Comment

Abrupt downturn in the construction sector

Jul 28, 2020

Construction has been hit hard by the pandemic, but with the right initiatives and supports it could also play a pivotal role in the country’s eventual recovery, writes Annette Hughes.

Ireland entered 2020 in a reasonably strong economic position – preliminary GDP figures for 2019 suggest it was the fastest growing economy in the EU27 over three years, with almost full employment. However, the shock following COVID-19 has been unprecedented.

The latest EY economic forecasts (released in May) expect GDP to fall by 11.1% this year. It is envisaged that government borrowing, as opposed to tax increases and public spending cuts, will finance the restart of the economy, predicted to rebound by 6.7% in 2021. Consequently, a benign international lending environment will be crucial, and a budget deficit close to €30 billion – around 10% of GDP – will be required in 2020 (Department of Finance), depending on the evolution of the virus.

While the construction sector had been enjoying a consistent, healthy performance at the start of 2020, it was halted abruptly following the onset of the pandemic. All construction and housebuilding sites closed for seven weeks on 28 March, apart from around 35 social housing sites that were deemed essential. Although sites have been re-opening since 18 May, only a slow recovery can be expected. EY-DKM projections based on initial assessments (in May) across housing, non-residential buildings, offices, industrial use and public sector construction show that the volume of construction output by 2022 is forecast at just below 80% of the corresponding volume in 2019. The overall volume of construction output is forecast to decline by 37.7% this year, followed by a rebound of 17.6% in 2021 and 7.6% in 2022.

The latest assessment from Euroconstruct has the Irish and UK construction sectors as the poorest performers across 19 countries. The value of construction is estimated to have reached €27.7 billion (8% of GDP) in Ireland in 2019, but the crisis is expected to result in a contraction in construction output by almost 34% in 2020 (5.9% of GDP). In the UK, construction volumes are expected to contract by over one-third. Both Ireland and the UK have the strongest recovery prospects in construction output in 2021 at 17.6% and 22.8% respectively.

Meanwhile, the closure of sites is expected to reduce levels of new house building substantially. Notwithstanding supply challenges that existed pre-COVID-19, housebuilding is expected to fall to 14,000 units in 2020, down from 21,138 in 2019 and well below the requirement of 35,000 units per annum.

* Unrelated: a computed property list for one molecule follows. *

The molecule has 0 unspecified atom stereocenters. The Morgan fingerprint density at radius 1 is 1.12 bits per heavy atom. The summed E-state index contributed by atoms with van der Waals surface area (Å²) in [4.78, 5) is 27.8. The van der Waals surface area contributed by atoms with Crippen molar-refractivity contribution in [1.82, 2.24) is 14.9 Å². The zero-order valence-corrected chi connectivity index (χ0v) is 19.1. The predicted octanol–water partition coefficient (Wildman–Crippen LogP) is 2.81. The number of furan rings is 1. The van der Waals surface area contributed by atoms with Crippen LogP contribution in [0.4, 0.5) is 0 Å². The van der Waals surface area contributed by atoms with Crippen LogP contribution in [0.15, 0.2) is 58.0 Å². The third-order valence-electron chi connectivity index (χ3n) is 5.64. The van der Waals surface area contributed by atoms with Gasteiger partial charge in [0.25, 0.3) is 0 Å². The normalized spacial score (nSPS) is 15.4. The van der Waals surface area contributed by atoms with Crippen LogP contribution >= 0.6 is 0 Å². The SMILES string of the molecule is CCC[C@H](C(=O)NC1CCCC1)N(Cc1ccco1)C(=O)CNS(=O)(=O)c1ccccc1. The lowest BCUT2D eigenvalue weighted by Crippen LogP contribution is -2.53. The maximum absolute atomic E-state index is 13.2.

The hope is that the industry recovers more strongly than expected, but there are downside risks, notably uncertainty regarding the virus and fear of a second wave. As such, housing supply constraints could be more significant than they were pre-COVID-19, resulting in an even greater challenge for affordability, the private rented sector, and homelessness.
Ireland has the potential to lead the way in a European rebound and there is a substantial commitment of resources for public infrastructure projects by Government in the National Development Plan 2018-2027 and Project Ireland 2040.

The new partnership of Government also promised to make “transformative changes” with various actions set out to drive economic recovery and place Ireland as an exemplar in decarbonising our economy. At the time of writing, the immediate actions awaited are the July Stimulus and the distribution of the EU Recovery Fund for Ireland. For construction, it will be essential that funding focuses on capital and labour-intensive projects as well as other essential pre-committed infrastructure projects. 

As an open economy, Ireland’s recovery is dependent on developments in our major trading partners, notably in the UK. Investing in infrastructure must be ramped up straight away and will deliver substantial economic benefits, as the multiplier spending impacts reverberate through the rest of the economy. But while the Government can transform our country economically, the responsibility for suppressing the virus ultimately rests with the whole of society.

Annette Hughes is Director, EY-DKM Economic Advisory.